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Refugee Stories: Mohammed Nabeel

This letter was written by Mohammed Nabeel, who was captured and tortured by the Syrian Regime. He is currently living in a refugee camp in Greece with his wife and son. This post was originally published on our partner Refugee Support’s website.

I grew up in a Palestinian refugee camp in Syria, which was bombed. Missiles and mortar killed my friends and burnt my home.

I never wanted to leave Syria, but I had no choice. I was arrested and tortured by the Regime for six months. It felt like 60 years. They hung me for three hours each day in a 1×1 metre cell. I shared a cell with two other men; we had to sleep standing up because there wasn’t enough space. I thought I was dead. They accused me of being a rebel, but I had never fought in my life.

My shoulders cracked. I can’t even carry my child. When you enter interrogation, you are totally naked. People are dying and screaming in front of you. They hit me with electricity cables. But the most difficult part is the hanging. I was blindfolded and often lost consciousness.

When I finally came out of prison, I went home. But what I saw was incomprehensible. At each side of my town, militia were fighting each other with missiles. My wife was shot. Food was not available, and used as a weapon of war. My wife – Rania – was pregnant, but we lost our baby.

Mohammed’s wife, a successful wedding photographer in Syria, now lives in a container in a refugee camp in Greece. Photo: Celeste Hibbert

I had no choice but to leave. I carried my son the best I could, and my wife – who could barely walk because the bullet was still in her knee. We walked to Turkey, and eventually arrived in Greece. They call it ‘The Journey of Death.’

We had reached safety, but we were unprepared for what was to come.

After walking for two days, we were given a tent filled with rain. I had to use my only clothes to mop up the dirt. My son cried because it was so cold. Rats played inside the tent. My child didn’t understand why we had to leave. He developed a serious fever, but there was no ambulance and I had no money to transport him to the hospital. I walked for miles, and carried him on my cracked shoulders. Would we have been better off in Syria?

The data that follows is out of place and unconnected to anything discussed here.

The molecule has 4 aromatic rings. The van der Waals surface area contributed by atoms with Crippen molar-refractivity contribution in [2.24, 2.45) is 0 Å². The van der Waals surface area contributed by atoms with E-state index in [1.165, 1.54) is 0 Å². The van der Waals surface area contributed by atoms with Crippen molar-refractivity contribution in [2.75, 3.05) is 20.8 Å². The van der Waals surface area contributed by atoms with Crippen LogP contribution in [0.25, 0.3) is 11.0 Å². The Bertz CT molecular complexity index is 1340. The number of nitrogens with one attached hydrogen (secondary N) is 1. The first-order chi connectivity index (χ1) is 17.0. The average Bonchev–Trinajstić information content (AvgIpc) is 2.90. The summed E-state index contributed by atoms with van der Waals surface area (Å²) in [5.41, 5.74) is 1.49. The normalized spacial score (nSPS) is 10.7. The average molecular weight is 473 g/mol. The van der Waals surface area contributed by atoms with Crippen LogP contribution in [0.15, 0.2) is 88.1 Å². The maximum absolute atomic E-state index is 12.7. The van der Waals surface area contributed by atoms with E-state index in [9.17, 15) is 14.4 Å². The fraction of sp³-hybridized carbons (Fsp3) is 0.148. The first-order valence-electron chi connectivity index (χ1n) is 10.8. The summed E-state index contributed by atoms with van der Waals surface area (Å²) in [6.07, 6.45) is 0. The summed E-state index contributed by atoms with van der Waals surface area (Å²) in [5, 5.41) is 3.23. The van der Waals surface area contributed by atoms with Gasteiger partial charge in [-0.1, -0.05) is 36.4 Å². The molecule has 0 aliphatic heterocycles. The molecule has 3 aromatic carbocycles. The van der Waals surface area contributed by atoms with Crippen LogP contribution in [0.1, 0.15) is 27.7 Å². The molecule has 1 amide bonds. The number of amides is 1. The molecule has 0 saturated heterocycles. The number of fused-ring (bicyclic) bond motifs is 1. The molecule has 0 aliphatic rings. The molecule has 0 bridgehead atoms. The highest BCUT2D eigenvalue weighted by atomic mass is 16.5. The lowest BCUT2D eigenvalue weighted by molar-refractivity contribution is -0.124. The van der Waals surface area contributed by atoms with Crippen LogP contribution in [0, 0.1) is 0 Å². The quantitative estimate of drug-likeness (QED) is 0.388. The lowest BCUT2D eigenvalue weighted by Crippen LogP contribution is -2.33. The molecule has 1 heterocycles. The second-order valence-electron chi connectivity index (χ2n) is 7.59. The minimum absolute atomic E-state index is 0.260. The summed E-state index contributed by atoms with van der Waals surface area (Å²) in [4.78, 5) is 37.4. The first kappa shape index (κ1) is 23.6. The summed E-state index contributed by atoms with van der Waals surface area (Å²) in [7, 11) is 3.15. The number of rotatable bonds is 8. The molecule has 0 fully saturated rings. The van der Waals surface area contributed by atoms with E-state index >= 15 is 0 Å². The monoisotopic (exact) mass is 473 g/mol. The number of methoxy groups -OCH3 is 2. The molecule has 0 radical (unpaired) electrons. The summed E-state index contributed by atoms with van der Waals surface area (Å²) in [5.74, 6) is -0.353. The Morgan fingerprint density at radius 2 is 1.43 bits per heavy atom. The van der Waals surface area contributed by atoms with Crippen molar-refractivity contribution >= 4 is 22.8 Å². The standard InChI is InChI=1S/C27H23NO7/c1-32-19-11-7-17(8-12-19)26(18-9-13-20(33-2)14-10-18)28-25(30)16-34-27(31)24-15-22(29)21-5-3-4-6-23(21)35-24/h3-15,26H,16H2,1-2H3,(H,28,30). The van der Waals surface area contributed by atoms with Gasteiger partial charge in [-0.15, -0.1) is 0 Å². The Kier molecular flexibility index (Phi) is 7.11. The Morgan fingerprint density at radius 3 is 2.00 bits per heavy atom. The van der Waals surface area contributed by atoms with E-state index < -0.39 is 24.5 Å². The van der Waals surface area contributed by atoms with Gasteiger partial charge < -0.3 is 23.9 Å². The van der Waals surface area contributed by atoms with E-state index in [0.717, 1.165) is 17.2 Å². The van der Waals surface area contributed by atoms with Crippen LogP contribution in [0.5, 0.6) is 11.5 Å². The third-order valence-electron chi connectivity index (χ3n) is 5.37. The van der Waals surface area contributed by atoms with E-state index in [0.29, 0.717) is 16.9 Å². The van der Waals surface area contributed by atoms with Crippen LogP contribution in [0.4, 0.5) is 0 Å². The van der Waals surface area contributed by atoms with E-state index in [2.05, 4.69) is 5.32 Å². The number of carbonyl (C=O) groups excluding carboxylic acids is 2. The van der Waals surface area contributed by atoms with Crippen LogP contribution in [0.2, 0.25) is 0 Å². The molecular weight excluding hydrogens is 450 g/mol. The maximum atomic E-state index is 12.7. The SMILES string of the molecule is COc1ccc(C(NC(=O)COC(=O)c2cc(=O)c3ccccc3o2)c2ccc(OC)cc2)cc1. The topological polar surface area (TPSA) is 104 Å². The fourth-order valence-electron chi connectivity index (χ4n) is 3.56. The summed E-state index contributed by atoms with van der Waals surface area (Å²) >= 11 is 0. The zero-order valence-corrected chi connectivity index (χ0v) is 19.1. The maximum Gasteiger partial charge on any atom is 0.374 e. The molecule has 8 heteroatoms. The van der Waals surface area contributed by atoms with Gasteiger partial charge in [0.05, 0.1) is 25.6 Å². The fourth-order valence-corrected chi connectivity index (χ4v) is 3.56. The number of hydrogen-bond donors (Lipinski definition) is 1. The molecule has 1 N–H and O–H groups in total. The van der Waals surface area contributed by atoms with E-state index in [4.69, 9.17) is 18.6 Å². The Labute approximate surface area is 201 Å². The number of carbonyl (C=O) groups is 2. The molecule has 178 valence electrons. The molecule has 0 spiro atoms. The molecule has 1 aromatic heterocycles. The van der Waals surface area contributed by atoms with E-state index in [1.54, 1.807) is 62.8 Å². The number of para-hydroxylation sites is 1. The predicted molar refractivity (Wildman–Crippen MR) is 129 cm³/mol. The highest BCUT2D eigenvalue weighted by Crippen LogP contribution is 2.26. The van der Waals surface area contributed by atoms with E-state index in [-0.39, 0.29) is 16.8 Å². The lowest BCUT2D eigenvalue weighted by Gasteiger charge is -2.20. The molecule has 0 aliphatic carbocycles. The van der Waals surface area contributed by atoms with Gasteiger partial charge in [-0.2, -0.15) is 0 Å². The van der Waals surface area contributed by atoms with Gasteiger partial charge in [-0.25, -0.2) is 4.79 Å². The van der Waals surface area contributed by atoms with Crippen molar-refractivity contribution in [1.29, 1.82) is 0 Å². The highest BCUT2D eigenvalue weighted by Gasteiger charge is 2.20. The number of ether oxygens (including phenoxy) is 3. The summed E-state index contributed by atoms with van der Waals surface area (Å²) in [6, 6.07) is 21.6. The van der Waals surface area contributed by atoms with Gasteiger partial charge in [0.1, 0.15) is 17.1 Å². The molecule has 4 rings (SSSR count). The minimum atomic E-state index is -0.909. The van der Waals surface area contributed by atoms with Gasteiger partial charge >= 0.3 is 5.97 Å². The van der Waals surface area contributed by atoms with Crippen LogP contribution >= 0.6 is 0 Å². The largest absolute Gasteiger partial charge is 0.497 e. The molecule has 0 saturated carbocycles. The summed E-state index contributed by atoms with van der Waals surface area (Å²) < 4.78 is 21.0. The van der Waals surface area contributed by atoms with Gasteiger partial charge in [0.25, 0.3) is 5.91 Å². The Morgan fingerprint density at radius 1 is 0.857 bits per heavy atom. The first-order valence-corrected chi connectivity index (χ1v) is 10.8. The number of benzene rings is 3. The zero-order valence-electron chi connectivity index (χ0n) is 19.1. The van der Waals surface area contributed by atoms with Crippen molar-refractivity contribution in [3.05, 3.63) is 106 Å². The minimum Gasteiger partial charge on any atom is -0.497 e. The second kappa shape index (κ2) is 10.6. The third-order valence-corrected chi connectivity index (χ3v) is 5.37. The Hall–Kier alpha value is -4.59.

Mohammed with his wife and son in their container in refugee camp in Greece. Photo: Celeste Hibbert

My family now live in a container in a field. I am an engineer, and my wife is a successful wedding photographer, but we are not allowed to work. I don’t want to live on handouts, but we have no choice. We are at the mercy of government policies, and must wait until December 2019 for our next interview to claim asylum.

I feel so much shame, that I can’t provide for my wife and son. I am humiliated. We are stuck; a number in a system.

Even if I get residency in Greece, I have no passport, so I can’t visit my sister in Turkey or mother who is still trapped in Syria. There is also no work here. I don’t want anything from this life, I am not asking for money, housing or clothes. All I want is to secure a dignified life for my wife and son. I want to sweat, and work for their future. We are strong, we have survived pain only Syrians can understand. But, I need a new kind of strength: hope.

I miss my family. I haven’t seen them in three years. My brother is still imprisoned by the Regime, I pray he is alive. Why is it my sin, that I was born in Syria? Born as a Palestinian with no rights, no identity?

In the name of my family, I appeal to anyone who will listen. Is it not our right to sleep on a bed? Buy our own food? Protect our children from falling bullets?

Who knows. I sit in my container, waiting…and waiting. Trapped. Helpless.

It is not our right to live too?

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Three Questions About Volunteer Intimidation In Calais

The authorities in Calais have a long history of obstructing, intimidating and harassing aid workers who provide food, material aid, shelter, social services and legal support to refugees.

In June of this year, a team of three volunteers were detained by police in Dunkirk for providing aid to over four hundred refugees sleeping rough on a patch of waste ground by the A16 motorway. A team distributing food was turned away. Members of the Refugee Women and Children’s Centre were detained for working with vulnerable families. The reason? The volunteers possessed English passports. All non-French volunteers, regardless of the legal status of their organization in the country, had been banned from providing aid to or even interacting with the members of the community of refugees living there. When asked to explain the legal basis for the order, an officer told the volunteers to “go to Paris, and ask the President.”